Maryland: Advocates for blind sue state elections board | Baltimore Sun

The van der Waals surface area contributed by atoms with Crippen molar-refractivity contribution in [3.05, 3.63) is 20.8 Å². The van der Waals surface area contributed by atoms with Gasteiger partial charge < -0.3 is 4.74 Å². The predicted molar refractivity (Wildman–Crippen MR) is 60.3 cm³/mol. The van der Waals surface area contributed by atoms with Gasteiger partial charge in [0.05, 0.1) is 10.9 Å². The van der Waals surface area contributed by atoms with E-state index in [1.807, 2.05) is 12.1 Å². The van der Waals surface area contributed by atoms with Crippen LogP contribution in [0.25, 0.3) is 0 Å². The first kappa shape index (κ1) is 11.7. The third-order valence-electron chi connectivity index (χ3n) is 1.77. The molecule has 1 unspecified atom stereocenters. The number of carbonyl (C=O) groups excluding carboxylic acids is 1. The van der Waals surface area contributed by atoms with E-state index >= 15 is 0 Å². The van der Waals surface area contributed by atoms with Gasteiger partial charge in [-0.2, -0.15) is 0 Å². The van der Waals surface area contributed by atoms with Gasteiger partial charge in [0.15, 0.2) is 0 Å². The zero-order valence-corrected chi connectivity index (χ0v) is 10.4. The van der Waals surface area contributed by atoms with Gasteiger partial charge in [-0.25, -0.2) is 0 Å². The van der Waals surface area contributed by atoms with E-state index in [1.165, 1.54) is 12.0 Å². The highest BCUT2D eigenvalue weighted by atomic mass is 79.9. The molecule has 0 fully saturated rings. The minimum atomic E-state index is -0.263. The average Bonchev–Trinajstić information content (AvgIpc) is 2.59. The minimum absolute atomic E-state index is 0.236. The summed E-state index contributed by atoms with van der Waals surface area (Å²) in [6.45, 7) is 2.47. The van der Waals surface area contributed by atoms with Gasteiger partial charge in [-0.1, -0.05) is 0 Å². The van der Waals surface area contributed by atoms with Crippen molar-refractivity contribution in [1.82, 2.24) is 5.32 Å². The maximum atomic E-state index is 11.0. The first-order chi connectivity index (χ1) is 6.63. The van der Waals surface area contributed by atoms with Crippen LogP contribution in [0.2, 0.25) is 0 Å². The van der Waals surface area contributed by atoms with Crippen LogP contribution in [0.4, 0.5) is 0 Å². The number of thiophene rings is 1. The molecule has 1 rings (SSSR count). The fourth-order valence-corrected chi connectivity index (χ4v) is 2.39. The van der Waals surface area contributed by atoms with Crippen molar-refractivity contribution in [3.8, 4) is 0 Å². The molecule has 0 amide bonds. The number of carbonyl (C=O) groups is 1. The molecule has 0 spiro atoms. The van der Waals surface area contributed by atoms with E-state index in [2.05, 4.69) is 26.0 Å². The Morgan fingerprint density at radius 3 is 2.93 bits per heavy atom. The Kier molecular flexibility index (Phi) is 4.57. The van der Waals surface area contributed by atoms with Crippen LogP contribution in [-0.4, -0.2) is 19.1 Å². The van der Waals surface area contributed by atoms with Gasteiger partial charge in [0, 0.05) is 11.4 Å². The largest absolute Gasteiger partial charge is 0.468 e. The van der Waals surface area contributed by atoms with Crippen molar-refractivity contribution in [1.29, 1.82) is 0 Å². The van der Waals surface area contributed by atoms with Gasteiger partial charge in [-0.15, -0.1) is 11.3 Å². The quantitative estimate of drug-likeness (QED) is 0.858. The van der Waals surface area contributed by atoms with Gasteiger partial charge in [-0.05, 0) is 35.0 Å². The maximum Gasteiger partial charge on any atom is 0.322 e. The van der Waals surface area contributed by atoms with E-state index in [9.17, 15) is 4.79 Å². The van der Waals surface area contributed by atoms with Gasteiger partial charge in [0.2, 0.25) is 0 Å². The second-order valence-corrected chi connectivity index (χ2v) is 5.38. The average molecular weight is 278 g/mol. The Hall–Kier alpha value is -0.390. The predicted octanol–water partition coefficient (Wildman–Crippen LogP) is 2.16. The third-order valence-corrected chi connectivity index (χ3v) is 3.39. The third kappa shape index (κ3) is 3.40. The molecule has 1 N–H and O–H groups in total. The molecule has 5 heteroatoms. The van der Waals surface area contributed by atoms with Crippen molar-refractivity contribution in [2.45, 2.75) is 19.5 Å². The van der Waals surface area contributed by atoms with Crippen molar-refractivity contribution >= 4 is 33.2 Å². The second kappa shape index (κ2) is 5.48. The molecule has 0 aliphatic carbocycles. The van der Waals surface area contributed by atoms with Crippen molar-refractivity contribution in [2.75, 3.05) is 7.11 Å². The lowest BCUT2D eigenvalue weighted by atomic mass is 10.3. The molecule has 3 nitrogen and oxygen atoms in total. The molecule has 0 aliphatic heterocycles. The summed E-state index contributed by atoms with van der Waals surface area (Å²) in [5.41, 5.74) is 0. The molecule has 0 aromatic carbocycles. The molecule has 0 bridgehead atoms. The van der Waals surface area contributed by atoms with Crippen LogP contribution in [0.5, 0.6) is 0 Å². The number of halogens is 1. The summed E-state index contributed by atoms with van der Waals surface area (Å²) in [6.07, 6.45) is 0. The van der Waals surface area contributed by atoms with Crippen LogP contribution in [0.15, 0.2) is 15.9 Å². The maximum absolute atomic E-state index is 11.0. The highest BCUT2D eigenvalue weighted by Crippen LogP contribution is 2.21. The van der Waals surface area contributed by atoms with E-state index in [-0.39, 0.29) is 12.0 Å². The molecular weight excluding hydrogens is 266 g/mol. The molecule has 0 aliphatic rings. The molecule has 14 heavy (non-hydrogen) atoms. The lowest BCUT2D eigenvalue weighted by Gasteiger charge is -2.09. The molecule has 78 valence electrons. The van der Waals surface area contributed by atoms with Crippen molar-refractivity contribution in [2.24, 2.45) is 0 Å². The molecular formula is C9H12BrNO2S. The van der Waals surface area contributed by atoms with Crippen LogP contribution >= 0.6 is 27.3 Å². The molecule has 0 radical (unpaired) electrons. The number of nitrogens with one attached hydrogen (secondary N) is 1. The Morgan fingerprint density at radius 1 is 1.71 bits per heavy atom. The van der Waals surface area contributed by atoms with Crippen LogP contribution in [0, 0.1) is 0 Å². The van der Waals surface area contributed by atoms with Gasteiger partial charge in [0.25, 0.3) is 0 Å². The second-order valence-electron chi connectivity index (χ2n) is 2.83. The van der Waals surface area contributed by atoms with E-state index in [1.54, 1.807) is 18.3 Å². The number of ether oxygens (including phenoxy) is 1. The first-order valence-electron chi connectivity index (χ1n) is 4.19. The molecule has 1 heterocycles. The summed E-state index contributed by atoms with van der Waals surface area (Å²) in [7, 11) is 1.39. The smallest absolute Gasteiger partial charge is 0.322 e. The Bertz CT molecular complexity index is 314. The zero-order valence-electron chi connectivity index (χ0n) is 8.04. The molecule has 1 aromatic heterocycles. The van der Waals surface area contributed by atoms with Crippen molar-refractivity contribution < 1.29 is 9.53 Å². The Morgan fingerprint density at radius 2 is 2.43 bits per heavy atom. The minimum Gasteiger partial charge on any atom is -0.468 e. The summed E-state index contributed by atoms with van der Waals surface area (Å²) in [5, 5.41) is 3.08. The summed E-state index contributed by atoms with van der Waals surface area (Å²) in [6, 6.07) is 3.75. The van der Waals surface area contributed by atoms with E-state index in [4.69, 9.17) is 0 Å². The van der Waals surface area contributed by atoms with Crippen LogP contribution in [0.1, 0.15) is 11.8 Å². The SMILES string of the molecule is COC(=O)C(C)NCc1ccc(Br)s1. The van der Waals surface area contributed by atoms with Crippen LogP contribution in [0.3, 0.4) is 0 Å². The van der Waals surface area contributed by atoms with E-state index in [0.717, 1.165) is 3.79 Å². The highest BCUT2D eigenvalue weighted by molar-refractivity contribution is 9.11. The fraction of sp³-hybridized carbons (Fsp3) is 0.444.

The National Federation of the Blind has sued Maryland election officials, charging that their April decision not to approve a system that would make it easier for disabled people to cast absentee ballots privately violates federal law. The Baltimore-based federation filed suit this week asking the U.S. District Court to order the State Board of Elections to provide that technology in time for the June 24 primary election. “The right to a secret ballot that can be filled out privately and independently is just as important to people with disabilities as it is for other voters,” said federation spokesman Chris Danielson. The board decided April 24 to overrule its professional staff’s recommendation that it allow the use of ballot-marking technology, an electronic tool that allows a blind person or someone who doesn’t have use of their arms to mark their absentee ballots on their computers before printing them out and sending them in. Special audio systems can help disabled voters who go to the polls, but some blind and other disabled voters say they have had to ask for help in casting an absentee ballot. Board members were swayed by arguments by some computer scientists and ballot security advocates that the system has shortcomings that would open the door to widespread voter fraud. The decision outraged advocates for the disabled because they had worked with the elections board staff for months to help develop the technology.

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